UCSF is one of the few medical centers in the U.S. that offer an advanced, minimally invasive procedure called Transanal Endoscopic Microsurgery (TEM). TEM is performed by specially trained colorectal cancer surgeons to remove certain noncancerous rectal tumors and early-stage rectal cancers.
Transanal Endoscopic Microsurgery (TEM)
Previously, removing rectal tumors warranted a major surgery with a large abdominal incision, followed by a lengthy hospital stay and recovery. TEM does not require any surgical incisions; it is performed through the rectum with specially designed microsurgical instruments that can remove lesions high inside the rectum. Traditionally, these lesions were accessible only with major abdominal surgery.
Advantages of Transanal Endoscopic Microsurgery (TEM)
With TEM, colorectal surgeons have a longer reach and better visibility into the rectum. Benefits to the patient include:
- No abdominal incision
- Less bleeding
- Less risk of infection and complications
- Less risk of bowel obstructions after surgery
- Shorter hospital stay
- Faster recovery and return to normal activities
It is important to note that not all rectal tumors can be removed by TEM. Your surgeon will evaluate your condition and determine the best treatment plan for you.
You will need to completely cleanse the bowel before you have TEM in the same way you would before undergoing a colonoscopy. Your doctor will give you instructions for doing this. This may include a combination of enemas, not eating solid foods for two or three days before the test and taking laxatives. You will usually be told to stop taking aspirin, ibuprofen, naproxen, or other blood-thinning medications for several days before the test.
You will have general anesthesia for the procedure. TEM is performed through your anus, eliminating any need for incisions. Your surgeon will use specially designed instruments to precisely remove the polyp or small cancer, while leaving surrounding healthy tissue intact. In most cases, the healthy edges of the rectal lining are stitched together using dissolvable sutures or metal clips. These are either absorbed or expelled from the body naturally, so there is no need for follow-up suture removal.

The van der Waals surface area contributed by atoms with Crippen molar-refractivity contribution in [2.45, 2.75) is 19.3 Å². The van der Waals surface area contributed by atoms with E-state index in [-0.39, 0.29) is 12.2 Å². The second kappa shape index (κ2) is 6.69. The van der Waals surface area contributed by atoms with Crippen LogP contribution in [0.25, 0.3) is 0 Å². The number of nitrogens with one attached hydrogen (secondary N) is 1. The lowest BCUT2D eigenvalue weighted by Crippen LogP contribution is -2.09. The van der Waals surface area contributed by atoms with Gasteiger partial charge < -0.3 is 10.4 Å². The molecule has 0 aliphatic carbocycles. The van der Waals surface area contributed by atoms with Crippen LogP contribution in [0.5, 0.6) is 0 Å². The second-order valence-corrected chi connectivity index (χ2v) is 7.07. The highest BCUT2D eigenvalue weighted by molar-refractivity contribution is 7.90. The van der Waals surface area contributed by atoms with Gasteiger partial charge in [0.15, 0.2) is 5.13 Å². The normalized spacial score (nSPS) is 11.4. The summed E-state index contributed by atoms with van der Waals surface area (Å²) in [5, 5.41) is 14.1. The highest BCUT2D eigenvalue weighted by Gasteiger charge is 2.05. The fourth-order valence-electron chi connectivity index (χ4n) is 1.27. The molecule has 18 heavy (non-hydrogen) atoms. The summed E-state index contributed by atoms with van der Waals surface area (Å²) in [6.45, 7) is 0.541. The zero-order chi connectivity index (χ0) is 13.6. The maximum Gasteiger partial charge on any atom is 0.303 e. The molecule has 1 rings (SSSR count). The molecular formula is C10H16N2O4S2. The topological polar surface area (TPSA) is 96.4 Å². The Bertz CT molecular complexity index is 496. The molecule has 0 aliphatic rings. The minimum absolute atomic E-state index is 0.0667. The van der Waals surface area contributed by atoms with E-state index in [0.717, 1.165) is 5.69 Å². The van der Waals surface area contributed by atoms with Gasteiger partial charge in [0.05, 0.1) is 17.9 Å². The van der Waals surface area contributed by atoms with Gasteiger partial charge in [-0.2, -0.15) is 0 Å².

After surgery, you will need to stay in the hospital for one or two days. Most patients feel some discomfort, though rarely pain, in the back passage. Immediately after the procedure (within the first 24 hours), you will need:
- Oxygen through a face mask
- A drip into a vein in one of your arms to give you fluid
- A catheter (tube) in your bladder to drain away urine
- Possibly, for the first day, a tube in the back passage to drain away any excess fluid
Later the same day or following day, you will be able to eat again, starting with liquids and gradually introducing solid foods. It is important that you move around as soon as possible following surgery.
When you first start going to the bathroom again, your feces (bowel movements) will be liquid. Sometimes it takes several weeks to get back to normal; in some cases, patients may have to adjust their diets. Nutritionists are available to help you develop a suitable diet to meet your nutritional needs.
UCSF Health medical specialists have reviewed this information. It is for educational purposes only and is not intended to replace the advice of your doctor or other health care provider. We encourage you to discuss any questions or concerns you may have with your provider.
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